- Timothy Richard's Buddhist-Christian Studies
Timothy Richard (1845–1919), one of the most well-known nineteenth-century British missionaries who worked in China, is still remembered today for his efforts to disseminate "Western learning" and to promote social welfare and political reform in China.2 Interestingly, although Richard's missionary, educational, and political activities undoubtedly dominated his life in China, he also found the time to translate a number of Buddhist texts from Chinese into English.3 Unlike many of his fellow Christian missionaries, who either despised or ignored Chinese Buddhism, Richard endeavored to promote a dialogue between Christianity and other religions, especially Chinese Buddhism. In fact, his translations inspired several other European missionaries and Sinologists to take a greater interest in Chinese Buddhism, particularly Richard's biographer William E. Soothill (1861–1935) and Karl Ludvig Reichelt (1877–1952),4 the founder of Tao Fong Shan, which continues to promote Buddhist-Christian dialogue several decades after its foundation.5 However, Richard's translations of Chinese Buddhist texts, particular his translation of The Awakening of Faith, have been largely neglected by both Buddhists and Sinologists. As a result, the significance of Richard's dialogue with Chinese Buddhism has not yet been properly evaluated.
Two recent studies of Richard have focused on his translation of the Buddhist texts and his dialogue with Chinese Buddhism.6 Unlike previous studies, which have viewed Richard as a missionary and analyzed his interpretation of Buddhism from the perspective of interreligious dialogue, the present study attempts to treat him as a Sinologist and review his Buddhist studies from the perspective of Oriental studies. This paper attempts to evaluate critically Richard's interpretation of Chinese Buddhism in the light of the recent debate over Orientalism triggered by the influential critique of the Orientalist enterprise by Edward Said (1935–2003).7 Richard King has examined European studies of Eastern religions in light of this debate and has tried to determine whether these "Orientalist" studies displayed the characteristics of the Orientalist approach criticized by Said. Such characteristics included "textualism" (which identifies a religion with a set of "sacred" texts), "essentialism" (which tends to assume a dualistic demarcation between the East and the West), and the colonial ideology (which legitimated Europeans' pride in their cultural superiority and colonial power).8 Whereas King's study was concerned principally with India, the present study focuses on the [End Page 23] case of Timothy Richard in China but will adopt a similar perspective. I will consider whether Richard's representation of Chinese Buddhism is infected by the textualism, essentialism, and dualistic demarcation between the East and the West that Said identified as the hallmarks of Orientalism, and whether it tended to reflect or legitimize Western colonial ideologies.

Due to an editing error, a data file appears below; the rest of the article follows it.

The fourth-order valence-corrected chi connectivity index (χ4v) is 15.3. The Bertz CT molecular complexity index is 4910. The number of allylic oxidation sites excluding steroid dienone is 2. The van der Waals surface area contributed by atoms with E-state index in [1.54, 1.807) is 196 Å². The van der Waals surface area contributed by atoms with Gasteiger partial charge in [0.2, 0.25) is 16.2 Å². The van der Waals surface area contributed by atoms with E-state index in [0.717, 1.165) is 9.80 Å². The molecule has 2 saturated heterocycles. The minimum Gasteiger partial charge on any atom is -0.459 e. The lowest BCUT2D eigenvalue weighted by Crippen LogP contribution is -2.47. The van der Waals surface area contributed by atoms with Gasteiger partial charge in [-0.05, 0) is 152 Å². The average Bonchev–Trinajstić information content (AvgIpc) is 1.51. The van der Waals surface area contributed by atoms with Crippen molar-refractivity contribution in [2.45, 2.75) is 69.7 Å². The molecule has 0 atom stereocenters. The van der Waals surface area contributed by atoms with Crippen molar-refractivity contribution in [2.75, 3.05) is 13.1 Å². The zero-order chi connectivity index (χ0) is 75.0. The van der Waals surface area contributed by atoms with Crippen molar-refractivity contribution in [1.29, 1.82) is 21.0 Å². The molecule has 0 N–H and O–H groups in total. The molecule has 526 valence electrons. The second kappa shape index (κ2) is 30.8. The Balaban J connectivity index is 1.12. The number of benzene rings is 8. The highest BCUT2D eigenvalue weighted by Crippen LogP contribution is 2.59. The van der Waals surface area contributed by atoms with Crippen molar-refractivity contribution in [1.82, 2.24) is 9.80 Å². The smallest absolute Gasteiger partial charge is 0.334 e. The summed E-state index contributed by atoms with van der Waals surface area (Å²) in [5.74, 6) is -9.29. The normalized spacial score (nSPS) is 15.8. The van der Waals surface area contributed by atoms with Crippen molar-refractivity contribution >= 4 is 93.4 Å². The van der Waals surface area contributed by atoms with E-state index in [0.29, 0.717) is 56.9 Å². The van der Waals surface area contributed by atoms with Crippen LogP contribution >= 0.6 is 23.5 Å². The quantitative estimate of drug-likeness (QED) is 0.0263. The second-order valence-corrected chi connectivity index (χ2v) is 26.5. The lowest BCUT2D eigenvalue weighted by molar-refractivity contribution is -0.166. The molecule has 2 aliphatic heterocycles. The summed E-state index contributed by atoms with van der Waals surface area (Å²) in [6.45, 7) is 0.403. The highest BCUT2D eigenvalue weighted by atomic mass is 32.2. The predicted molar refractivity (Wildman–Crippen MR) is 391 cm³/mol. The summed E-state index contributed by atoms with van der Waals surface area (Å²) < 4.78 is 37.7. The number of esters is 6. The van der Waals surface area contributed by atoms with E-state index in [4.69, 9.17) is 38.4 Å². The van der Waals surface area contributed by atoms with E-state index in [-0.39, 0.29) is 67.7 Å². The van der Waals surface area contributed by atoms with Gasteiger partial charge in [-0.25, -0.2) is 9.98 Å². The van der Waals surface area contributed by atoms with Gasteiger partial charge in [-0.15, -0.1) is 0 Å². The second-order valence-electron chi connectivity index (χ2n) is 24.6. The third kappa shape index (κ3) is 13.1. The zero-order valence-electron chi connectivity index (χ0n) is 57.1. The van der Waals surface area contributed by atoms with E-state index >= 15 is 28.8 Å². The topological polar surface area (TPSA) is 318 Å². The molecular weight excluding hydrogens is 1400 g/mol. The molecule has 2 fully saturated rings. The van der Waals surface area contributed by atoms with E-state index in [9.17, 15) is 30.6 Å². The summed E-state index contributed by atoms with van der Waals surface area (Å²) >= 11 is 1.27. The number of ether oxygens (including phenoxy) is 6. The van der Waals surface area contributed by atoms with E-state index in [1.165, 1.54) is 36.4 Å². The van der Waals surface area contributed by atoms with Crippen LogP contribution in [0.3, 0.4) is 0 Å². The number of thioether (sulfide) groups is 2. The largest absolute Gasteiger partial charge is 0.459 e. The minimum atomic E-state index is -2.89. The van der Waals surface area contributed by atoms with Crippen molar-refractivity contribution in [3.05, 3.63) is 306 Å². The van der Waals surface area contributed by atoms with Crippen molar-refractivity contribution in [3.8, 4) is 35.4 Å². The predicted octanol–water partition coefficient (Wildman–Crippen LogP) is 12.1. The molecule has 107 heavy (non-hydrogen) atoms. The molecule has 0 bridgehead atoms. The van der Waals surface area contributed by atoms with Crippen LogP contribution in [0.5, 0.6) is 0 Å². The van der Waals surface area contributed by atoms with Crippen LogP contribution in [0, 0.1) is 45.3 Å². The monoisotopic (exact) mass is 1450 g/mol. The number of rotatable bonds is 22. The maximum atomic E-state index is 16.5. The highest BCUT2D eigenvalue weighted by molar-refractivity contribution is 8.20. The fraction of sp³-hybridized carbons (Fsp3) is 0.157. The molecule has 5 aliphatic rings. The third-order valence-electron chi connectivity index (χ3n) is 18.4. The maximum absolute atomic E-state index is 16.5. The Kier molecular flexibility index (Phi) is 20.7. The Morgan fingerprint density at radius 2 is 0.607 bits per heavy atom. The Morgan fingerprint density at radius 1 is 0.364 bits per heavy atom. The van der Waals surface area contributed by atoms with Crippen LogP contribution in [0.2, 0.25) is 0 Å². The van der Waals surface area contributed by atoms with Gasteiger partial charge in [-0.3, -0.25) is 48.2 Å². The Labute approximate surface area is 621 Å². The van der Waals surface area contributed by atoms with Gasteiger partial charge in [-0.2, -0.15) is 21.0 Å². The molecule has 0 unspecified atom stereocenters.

My exposition of Richard's position will be based mainly on two of his most important works, The New Testament of Higher Buddhism (1910) and An Epistle to All Buddhists (1916). These texts will help us to understand why Richard translated Buddhist texts into English and how he saw the relationship between his studies of Chinese Buddhism and his missionary work. I will try to show that Richard's attempts to promote Buddhist-Christian dialogue were underlain and motivated by his concern for a kingdom—not the Earthly United Kingdom of Great Britain and Ireland, of which he was a citizen, nor a Heavenly Kingdom unrelated to the present world, but an imminent "Kingdom of World Peace," whose blessings would be enjoyed by all the peoples of the Earth.
Richard's Studies of Chinese Buddhism in Their Historical Contexts
In order to understand the historical significance of Timothy Richard's study of Chinese Buddhism, it is necessary to place him in the historical context of the missionary attitudes toward Chinese religions and of the studies of Buddhism in the West.
Catholic missionaries had been active in China since the sixteenth century, long before the arrival of the Protestant missionaries in the early nineteenth century. Although some of the Catholic missionaries, especially the Jesuits, initially dressed like Buddhist monks, they soon changed into the robes of Confucian scholars, having discovered that most Chinese respected Confucian scholars more than Buddhist monks. Besides changing their outward...